Now that the hubbub surrounding the H1N1 flu virus has mostly subsided in the US, with no reported widespread outbreaks, a new report has been released stating that a major concern for all flu victims is secondary infection. A secondary bacterial infection can occur in the one to two weeks after recovering from the flu, causing conditions like pneumonia and bronchitis, and could be life threatening for some. Those with asthma should particularly be cautioned.
The article in Medical News Today online suggested a current cause for alarm in regard to “super-infections” which could greatly affect the morbidity and morality rate of any influenza outbreak. This is especially concerning knowing that the traditional flu season is just getting started and may not completely subside until May.
With this information it is apparent that vaccination and practicing good hygiene (washing hands, and coughing into your elbow, etc.) is even more important to prevent not only the spread of any viruses, but also the possibly even more lethal bacteria. The report also that showed infection by antibiotic-resistant strains have been increasing in recent years.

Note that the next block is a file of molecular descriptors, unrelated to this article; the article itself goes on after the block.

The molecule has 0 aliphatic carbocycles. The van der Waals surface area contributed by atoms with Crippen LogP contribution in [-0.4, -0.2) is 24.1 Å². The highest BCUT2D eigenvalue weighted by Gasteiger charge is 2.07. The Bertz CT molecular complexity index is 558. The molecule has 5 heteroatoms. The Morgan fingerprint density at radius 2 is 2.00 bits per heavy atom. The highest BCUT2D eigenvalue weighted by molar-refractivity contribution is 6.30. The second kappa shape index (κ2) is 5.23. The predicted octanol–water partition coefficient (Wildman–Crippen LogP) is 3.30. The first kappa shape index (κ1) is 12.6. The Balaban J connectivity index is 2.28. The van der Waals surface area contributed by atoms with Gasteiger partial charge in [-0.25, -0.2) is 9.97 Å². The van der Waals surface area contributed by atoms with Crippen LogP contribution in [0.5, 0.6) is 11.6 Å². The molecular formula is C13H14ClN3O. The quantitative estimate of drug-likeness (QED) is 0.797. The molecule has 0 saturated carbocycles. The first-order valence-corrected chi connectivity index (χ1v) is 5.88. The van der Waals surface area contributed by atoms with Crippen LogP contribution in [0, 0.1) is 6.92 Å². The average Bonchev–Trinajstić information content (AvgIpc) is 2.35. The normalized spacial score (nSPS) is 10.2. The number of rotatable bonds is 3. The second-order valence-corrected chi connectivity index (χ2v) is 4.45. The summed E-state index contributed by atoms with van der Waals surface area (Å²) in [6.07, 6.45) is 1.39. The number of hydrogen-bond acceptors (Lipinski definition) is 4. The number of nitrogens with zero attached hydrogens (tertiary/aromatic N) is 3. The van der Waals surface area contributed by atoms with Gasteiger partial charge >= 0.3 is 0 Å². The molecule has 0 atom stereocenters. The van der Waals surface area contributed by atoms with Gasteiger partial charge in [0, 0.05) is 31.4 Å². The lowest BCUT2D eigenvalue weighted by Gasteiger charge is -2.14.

In today’s posted article, “Bacterial Super-Infection After The Flu,” it says that a “lethal synergy between influenza virus and the bacterial respiratory pathogen, H. influenzae is mediated by innate immunity. They observed that severe damage to the airways was an early event in the co-infected mice, eventually leading to death.”
In the flu outbreak of 1918, at least half of the people who died succumbed to secondary bacterial infection (one article on UPI.com even stated that 95 percent of nearly 50 million victims). This could be caused by a molecule, interferon, that is involved with the immunity mechanism of the body; its job is to clear the virus, but has been shown to paralyze the body’s normal defenses against bacterial infection.
These super-infections are not targeting the very old and very young like the H1N1 alerts had claimed. Normal healthy adults also can find problematic results following flu, and bacterial pneumonia remains a considerable threat today regardless of antibiotics.